Sunday, April 24, 2011

Genetics: Protein Synthesis: Translation

Translation: the process by which mRNA is used to code for proteins.

Location: Ribosome/Cytoplasm

- 3 nucleotides code for one amino acid
- these groups of 3 nucleotides are called codons (there are 64)
- UAA UGA UAG are all stop codons
- AUG is the start codon
- the third base wobble: sometimes, more than one codon codes for the same amino acid. The third nucleotide may differ. This allows for less tRNA (which we will learn about shortly).
- translation occurs from 5 prime to 3 prime also
- amino acids have anticodons complimentary base pairs to those on the mRNA

tRNA: tRNA is known as transfer RNA. It is composed of a string of nucleotides in the shape of a clover. Its shape is secured by hydrogen bonds. It possesses an anticodon on the leaf side where mRNA can bind using hydrogen bonds and a 3 prime end where amino acids can bind by a unstable covalent bond. The third nucleic acid on the anticodon is angled inwards resulting in the third base wobble.

Ribosome: Ribosomes are manufactured in the nucleolus. Their structure helps to form the peptide bind between amino acids. They are made of rRNA and proteins. They are composed of a large and small sub unit. They also have 3 sections: E, P and A.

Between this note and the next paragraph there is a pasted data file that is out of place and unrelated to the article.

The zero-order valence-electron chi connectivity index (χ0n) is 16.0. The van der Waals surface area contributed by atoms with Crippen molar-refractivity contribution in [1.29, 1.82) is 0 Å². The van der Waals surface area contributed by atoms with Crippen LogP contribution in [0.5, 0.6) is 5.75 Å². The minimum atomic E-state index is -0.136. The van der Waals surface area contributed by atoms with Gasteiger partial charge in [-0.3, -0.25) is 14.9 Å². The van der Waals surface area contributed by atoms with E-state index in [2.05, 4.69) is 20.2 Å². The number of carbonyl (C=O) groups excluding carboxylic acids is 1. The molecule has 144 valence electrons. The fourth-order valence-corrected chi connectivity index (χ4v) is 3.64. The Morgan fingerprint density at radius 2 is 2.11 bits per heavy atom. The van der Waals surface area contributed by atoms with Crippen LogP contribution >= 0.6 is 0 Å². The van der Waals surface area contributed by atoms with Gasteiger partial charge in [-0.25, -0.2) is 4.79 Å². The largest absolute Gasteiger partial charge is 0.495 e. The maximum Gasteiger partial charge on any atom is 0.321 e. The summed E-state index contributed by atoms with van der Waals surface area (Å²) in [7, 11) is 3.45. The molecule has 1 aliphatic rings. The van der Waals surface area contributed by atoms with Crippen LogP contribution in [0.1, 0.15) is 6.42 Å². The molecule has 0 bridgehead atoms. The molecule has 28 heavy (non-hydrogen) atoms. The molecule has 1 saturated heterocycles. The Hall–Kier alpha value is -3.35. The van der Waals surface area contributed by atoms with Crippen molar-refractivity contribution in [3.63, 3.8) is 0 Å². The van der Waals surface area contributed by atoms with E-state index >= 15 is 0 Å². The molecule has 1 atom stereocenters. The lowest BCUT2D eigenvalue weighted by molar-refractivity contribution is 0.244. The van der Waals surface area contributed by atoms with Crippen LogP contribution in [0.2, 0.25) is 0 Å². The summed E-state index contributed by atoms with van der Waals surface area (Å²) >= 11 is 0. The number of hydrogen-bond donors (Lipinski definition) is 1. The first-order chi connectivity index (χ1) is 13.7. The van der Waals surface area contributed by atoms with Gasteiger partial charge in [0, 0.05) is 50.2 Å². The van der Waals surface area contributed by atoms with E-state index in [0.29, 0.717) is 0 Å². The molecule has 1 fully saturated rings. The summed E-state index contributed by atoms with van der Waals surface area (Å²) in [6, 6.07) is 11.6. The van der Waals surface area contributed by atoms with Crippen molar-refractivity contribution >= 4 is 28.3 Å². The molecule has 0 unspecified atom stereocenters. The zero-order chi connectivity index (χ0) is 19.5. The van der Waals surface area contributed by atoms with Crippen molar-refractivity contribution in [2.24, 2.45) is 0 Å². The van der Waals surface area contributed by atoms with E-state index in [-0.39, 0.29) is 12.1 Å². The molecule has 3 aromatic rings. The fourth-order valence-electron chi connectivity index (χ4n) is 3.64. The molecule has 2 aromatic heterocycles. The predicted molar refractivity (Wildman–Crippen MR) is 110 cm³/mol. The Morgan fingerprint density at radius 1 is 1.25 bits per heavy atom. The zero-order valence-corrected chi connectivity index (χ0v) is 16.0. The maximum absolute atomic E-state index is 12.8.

The steps:

mRNA, ribosomal subunits and initiator tRNA (for AUG) are brought together by initiation factors.

-An enzyme called aminoacyl-trna synthetase attaches amino acid to tRNA.
-tRNA brings the amino acid to the ribosome and binds to the A site. The tRNA containing the polypeptide chain is on the P site. The tRNA from the A site moves to the P site adding its amino acid to the chain and the tRNA that used to be on the P site is now empty and moves to the E site where it will exit.

The end codon codes for a release factor, and the polypeptide chain is complete!

Here is an animation of the process, enjoy!

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